Legislative Update: New Condo Inspection Requirements in Florida Florida Legislature passed new inspection requirements after the devastating building collapse in Surfside FL 2021 to ensure condominiums are safe for the people occupying the building going forward.
The Champlain Towers Condominium in Surfside, FL partially collapsed in June of 2021 killing 98 people. This collapse was solely related to the 40 years of building maintence and inspection short cuts and poor construction efforts. If building flaws would have been corrected post building inspections according to published reports this collapse could have been prevented.
What to expect with the new policy Senate Bill 4-D (“Surfside Bill”) The new bill requires condominium associations and developers to set aside substantial reserve funds to cover major repairs when necessary. This will ensure that no shortcuts are taken due to inadequate budgeting or funding. These reserves must be re-examined every ten years and are intended to cover large building maintenance costs.
The bill in more detailed as outlined in both chapter 718, 719 and statutes 553.899: Requires condominium and cooperative association buildings that are three stories or more in height to have a “milestone inspection” of the buildings’ structural integrity by a licensed architect or engineer in the state of Florida when a building reaches:
30 years of age and every 10 years thereafter, or
25 years of age and every 10 years thereafter if the building is located within three miles of a coastline.
When should you schedule a milestone inspection:
If the building’s certificate of occupancy was issued on or before July 1, 1992, the building’s initial milestone inspection must be performed before December 31, 2024.
A phase one milestone inspection must commence within 180 days after an association receives a written notice from the local enforcement agency.
A phase two milestone inspection must be performed if there is evidence of “substantial structural deterioration” as determined by the licensed architect or engineer in a phase one inspection.
A Milestone inspection consists of 2 phases:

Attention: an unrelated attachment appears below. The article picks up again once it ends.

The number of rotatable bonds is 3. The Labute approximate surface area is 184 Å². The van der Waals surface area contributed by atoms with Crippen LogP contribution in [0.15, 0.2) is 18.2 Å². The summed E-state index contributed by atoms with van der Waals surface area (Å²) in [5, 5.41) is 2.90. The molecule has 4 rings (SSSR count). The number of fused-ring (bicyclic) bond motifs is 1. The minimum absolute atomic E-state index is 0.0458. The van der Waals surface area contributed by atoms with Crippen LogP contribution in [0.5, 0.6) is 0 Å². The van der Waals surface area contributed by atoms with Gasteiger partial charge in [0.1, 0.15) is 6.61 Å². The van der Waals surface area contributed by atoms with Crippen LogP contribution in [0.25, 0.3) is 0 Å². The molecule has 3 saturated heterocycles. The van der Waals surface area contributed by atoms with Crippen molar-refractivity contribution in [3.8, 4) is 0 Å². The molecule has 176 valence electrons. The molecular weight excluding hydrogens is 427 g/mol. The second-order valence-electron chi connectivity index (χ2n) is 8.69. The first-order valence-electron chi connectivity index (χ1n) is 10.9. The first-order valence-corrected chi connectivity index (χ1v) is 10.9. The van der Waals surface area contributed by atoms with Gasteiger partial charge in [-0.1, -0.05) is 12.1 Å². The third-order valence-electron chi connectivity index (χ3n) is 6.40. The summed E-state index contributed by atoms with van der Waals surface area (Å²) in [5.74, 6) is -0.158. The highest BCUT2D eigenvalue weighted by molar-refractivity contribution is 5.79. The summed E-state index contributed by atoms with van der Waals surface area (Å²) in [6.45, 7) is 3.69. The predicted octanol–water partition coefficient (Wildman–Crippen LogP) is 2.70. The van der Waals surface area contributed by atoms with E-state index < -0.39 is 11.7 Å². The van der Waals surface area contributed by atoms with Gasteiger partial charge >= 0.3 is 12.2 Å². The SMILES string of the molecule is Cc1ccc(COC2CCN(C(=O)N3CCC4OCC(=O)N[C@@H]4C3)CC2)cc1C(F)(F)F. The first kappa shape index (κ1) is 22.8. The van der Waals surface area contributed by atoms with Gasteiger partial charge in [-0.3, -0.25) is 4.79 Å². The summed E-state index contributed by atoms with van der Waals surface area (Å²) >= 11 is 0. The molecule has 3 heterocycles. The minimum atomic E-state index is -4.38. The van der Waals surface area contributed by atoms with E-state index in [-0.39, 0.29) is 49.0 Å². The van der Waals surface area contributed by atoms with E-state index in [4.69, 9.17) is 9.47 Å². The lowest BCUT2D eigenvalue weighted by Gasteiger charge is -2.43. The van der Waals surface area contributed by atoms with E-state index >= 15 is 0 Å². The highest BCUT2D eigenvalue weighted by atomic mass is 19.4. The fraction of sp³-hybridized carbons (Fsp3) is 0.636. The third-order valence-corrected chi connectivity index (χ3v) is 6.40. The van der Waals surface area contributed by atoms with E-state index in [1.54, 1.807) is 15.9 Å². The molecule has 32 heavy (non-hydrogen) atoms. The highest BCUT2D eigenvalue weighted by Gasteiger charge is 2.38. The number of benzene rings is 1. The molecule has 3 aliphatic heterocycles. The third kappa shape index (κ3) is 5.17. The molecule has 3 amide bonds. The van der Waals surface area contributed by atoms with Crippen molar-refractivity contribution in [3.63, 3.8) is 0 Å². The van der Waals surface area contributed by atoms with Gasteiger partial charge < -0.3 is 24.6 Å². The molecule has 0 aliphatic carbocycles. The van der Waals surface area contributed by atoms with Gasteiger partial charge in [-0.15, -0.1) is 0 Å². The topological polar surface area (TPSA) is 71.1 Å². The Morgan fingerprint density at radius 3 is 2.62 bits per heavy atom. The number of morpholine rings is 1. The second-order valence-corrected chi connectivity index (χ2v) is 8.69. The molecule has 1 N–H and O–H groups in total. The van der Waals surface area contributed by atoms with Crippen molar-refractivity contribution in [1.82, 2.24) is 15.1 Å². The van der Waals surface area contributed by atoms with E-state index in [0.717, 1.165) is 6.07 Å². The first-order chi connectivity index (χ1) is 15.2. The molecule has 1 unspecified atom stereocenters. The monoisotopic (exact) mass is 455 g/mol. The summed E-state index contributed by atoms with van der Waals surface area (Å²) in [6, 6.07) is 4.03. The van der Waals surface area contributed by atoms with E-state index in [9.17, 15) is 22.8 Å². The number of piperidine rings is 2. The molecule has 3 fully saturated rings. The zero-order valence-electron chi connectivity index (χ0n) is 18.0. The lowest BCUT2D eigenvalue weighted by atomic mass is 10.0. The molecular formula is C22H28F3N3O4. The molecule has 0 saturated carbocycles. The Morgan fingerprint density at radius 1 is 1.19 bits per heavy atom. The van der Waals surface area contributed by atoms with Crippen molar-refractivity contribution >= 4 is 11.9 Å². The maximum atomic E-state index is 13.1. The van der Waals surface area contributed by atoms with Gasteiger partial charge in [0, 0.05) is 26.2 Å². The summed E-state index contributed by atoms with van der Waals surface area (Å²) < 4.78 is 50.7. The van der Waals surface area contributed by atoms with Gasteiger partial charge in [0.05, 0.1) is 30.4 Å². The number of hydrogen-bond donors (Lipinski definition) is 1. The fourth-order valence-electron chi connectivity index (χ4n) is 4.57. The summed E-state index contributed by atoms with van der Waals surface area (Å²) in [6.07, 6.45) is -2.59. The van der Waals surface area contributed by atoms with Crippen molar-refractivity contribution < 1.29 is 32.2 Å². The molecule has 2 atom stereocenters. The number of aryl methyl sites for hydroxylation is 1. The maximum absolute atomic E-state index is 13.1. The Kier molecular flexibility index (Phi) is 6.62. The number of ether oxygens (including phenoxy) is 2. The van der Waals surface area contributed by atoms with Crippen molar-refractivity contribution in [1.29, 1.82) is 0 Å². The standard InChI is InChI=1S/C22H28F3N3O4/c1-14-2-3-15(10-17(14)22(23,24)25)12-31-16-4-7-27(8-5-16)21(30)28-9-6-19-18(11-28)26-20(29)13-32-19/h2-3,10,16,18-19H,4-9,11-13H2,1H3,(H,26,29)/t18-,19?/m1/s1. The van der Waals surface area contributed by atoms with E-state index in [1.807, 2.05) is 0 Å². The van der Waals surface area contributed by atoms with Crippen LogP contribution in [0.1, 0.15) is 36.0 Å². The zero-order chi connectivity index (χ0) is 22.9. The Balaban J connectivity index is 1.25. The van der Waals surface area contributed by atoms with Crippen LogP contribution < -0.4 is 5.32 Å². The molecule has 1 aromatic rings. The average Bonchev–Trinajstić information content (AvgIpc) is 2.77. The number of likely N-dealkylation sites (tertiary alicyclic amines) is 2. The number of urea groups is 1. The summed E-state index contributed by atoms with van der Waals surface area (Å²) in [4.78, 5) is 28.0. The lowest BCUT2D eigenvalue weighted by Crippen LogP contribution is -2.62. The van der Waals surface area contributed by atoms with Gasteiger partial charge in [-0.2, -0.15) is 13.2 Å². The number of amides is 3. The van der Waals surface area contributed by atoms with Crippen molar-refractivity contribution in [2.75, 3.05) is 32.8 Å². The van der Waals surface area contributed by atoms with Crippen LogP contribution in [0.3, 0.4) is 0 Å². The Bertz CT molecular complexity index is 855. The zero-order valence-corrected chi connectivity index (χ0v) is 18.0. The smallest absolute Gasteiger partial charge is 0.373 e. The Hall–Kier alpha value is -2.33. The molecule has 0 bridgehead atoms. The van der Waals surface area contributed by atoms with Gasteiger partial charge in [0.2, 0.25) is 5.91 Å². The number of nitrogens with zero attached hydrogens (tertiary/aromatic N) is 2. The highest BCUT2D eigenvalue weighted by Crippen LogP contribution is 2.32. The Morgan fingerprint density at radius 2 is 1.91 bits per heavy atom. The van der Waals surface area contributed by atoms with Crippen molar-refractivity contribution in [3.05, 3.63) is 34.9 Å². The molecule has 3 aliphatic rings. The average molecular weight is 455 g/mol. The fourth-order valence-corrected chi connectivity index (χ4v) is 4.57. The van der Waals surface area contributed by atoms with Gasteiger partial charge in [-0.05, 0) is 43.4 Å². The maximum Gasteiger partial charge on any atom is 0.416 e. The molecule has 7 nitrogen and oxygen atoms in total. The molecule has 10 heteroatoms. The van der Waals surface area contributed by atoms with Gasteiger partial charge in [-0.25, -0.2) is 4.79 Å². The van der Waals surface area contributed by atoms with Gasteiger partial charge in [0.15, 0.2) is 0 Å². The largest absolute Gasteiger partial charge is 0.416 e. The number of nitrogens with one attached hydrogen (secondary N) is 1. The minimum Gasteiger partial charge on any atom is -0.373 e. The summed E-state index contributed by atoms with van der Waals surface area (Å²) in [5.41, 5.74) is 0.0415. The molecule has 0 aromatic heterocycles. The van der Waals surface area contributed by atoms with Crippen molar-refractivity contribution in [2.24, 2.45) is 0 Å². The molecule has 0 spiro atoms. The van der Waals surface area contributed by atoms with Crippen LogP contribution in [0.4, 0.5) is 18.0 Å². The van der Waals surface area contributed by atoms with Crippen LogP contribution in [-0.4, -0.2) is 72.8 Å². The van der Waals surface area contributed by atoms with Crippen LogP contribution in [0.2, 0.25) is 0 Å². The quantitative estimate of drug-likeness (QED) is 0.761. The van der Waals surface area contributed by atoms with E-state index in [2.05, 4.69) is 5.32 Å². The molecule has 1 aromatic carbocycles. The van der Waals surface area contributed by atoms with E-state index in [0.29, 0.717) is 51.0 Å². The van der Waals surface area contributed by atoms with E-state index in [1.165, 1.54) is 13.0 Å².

Phase One- a licensed architect or engineer authorized to practice in this state shall perform a visual examination of habitable and non-habitable areas of a building, including the major structural components of a building, and provide a qualitive assessment of the structural conditions of the building.
Phase Two- must be completed if any substantial structural deterioration is identified in phase one. A phase two inspection may involve destructive or non-destructive testing at the inspector's direction. The inspection may be as extensive or as limited as necessary to fully assess areas of substantial structural distress in order to confirm that the building is structurally sound and safe.
What to expect post inspection:
Inspection report results must be provided to local building officials and the associations. The inspector is required to prepare a summary outlining areas of deficiency or repair in which needs to be provided to unit owners by mail or by email to unit owners who have consented to receive notices by email.
Associations are required to submit proof that repairs for substantial deterioration have been scheduled or begun within at least 365 days after the local enforcement agency receives a phase two inspection report.
Requires the Florida Building Commission to make recommendations to the Governor and Legislature regarding the inspection requirements in the bill and inspection for other types of buildings and structures that are three stories or more by Dec. 31st, 2022.
Gives unit owners the right to inspect and copy, as official records, the milestone inspection report and all other inspection reports relating to structural or life safety, and gives renters the right to inspect the milestone inspection reports.
Requires the developer’s turnover inspection report to comply with the milestone inspection requirements.
Requires associations to report to the Florida Division of Condominiums, Timeshare, and Mobile Homes (division) the number of buildings that are three stories or higher in height and the total number of units in such buildings on or before January 1, 2023, and requires the division to publish that information on its website.
Structural Integrity Reserve Study
Condominium associations and cooperative associations are required to complete a structural integrity reserve study every 10 years by a licensed architect or engineer in the state of Florida for each building in an association that is three stories or greater in height.
Associations existing on or before July 1, 2022, in which, are controlled by non-developer unit owners are required to have a structural integrity reserve study completed by December 31, 2024
Requires the structural integrity reserve study to include a visual inspection, state the estimated remaining useful life, and the estimated replacement cost of the:
load bearing walls or other primary structural members
fireproofing and fire protection systems
waterproofing and painting
any item with a deferred maintenance or replacement cost that exceeds $10,000 that will negatively affect any of the foregoing items
Associations required to have a Structural Integrity Reserve Study performed may not waive, reduce, or use the reserves for any other purpose other than that stipulated in the Structural Integrity Reserve Study.
Requires a developer to have a structural integrity reserve study completed for each building in the association that is three stories or greater in height before turning over control of an association to the non-developer unit owners.
Provides that it is a breach of a board member or officer’s fiduciary duty if an association fails to complete a structural integrity reserve study.
Florida Statute 553.844 – Florida Building Code. Applicable to All Buildings.